Joined:

Jul 08

Posts: 933

BigBoris says:

Re: Themed Thread 4, Architecture

Georgiegirl: Tate Modern; good point about looking up . Goes along with Shadwell's advice... always look around first before firing away! Get the best that's there; look for the new, different view. This is a good shot, but I would have preferred it had the window at the end been bang central at the bottom of the image and vertical (look at the positioning of the base of the CN tower in Andy's shot). I think it would have given more strength to the image, especially with the figures silhouetted at the window. A good shot but would be much stronger with a bit more time when composing it! (sorry, that sounds harsh - I do like it, just trying to help, hope you don't mind?).

People's Friend - must be in Dundee, but where? I've lived just outside DD for nearly 10 years but can't say I've noticed this before! Well done! Is it opposite the High School in the city centre? Dundee has some fantastic architecture; I really should swallow my fear of photography in public places and get over there to show you!

Clock - nice, but the top and the side is missing!

London - classic view of ancient and modern but very nicely done. I like the clouds puffing out of the Eye - like a kid blowing through a bubble hoop! I like the details within this shot, down to the lamp posts. Would be a great place to get a night shot from (although that would be a different themed thread altogether!).

Gherkin - another classic, mirrored by the shape of the structure on top of the block on the right and the vertical height of the crane. Look at the church spires nestled in amongst it all... totally swamped by the push for more, bigger, higher, better - an architectural statement on progress and society? Nice image, thought provoking!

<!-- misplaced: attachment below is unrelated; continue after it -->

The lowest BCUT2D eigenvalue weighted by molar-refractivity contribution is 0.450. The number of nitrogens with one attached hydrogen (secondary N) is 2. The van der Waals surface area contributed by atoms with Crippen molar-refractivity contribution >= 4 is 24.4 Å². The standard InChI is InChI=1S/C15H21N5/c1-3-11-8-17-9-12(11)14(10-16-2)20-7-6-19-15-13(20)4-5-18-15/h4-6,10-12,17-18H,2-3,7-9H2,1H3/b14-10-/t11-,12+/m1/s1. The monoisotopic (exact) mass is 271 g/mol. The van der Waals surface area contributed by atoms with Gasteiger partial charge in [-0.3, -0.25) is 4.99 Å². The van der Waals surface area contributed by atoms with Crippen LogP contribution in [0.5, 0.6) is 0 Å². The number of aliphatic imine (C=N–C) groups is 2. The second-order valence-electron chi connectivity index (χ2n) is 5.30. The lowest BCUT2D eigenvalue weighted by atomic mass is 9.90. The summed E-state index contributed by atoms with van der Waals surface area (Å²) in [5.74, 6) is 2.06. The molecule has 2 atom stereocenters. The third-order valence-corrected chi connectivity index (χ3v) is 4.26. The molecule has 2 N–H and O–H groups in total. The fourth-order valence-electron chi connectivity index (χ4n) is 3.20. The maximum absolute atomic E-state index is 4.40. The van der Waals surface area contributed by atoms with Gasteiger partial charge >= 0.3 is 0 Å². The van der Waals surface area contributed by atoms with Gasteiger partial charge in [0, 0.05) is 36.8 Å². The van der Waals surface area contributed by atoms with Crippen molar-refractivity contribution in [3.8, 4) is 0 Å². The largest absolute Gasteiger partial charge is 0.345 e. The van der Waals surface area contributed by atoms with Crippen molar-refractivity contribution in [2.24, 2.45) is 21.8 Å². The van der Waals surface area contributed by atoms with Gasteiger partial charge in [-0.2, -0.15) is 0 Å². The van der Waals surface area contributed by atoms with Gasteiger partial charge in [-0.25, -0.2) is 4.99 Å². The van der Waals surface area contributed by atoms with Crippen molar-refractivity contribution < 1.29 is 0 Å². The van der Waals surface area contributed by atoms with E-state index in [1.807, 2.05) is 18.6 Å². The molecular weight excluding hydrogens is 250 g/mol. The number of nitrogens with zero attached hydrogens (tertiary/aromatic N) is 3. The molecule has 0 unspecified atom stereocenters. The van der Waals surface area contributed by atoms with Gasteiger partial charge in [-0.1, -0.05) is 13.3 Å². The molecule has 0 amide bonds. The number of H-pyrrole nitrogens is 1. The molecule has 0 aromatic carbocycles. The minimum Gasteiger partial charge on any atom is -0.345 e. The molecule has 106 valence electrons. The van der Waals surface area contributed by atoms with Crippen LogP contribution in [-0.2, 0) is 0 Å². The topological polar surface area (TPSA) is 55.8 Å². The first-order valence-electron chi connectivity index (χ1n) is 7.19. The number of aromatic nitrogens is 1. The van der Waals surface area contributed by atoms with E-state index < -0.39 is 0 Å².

That's all for now folks, sorry I wasn't much use but hope it was vaguely helpful.

BB.

My mind is like a parachute; it only works when it's open.

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FranLiz

Joined:

Feb 08

Posts: 798

FranLiz says:

Re: Themed Thread 4, Architecture

BigBoris said:

 

 

FranLiz: Ightham is a lovely village and I think you do it justice. This image clearly shows the sloping roofs and the bulging walls that create the character in these beautiful old buildings. All you need is a muddy road and cart tracks to complete the scene! On a technical note, it must be very difficult to get an accurate gauge of the vertical and horizontal planes in this scene, where even the road is on a slope! Did you use a spirit level or are you a naturally straight, upright sort of person? You seem to have managed extremely well anyway!


Thank you BB, to make sure that it is straight I used our old friend PS, been told off too many times by one of my most critical ( in a helpful way) friends not to check now that everything is straight.
 

Also had to use PS to remove all the double yellow lines on the road , the road sign and the telephone cables!!!!

Fran

'If you can bear to hear the truth you've spoken Twisted by knaves to make a trap for fools' ( from Kipling's 'If')

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shadwell

Joined:

Jun 08

Posts: 7914

shadwell says:

Re: Themed Thread 4, Architecture

BigBoris said:

 Again, same question as before to Pilliwinks or anyone else in the know... what is it, and how can it be avoided and / or corrected?



 

barrel  distortion  is a curvature of the immage at all edges as if to make subject apeer like a barrel shape it is caused by  shape of lens glass at widest angles  mostly on zooms as corrctly made quality wide angle lenses  mostly will have had this taken into consideration

you can see the effect done more dramatic on a fisheye lens as normaly a fish eye is an extreeme wide angle in effect

the distortion is also more dramatic the closer you get  to subject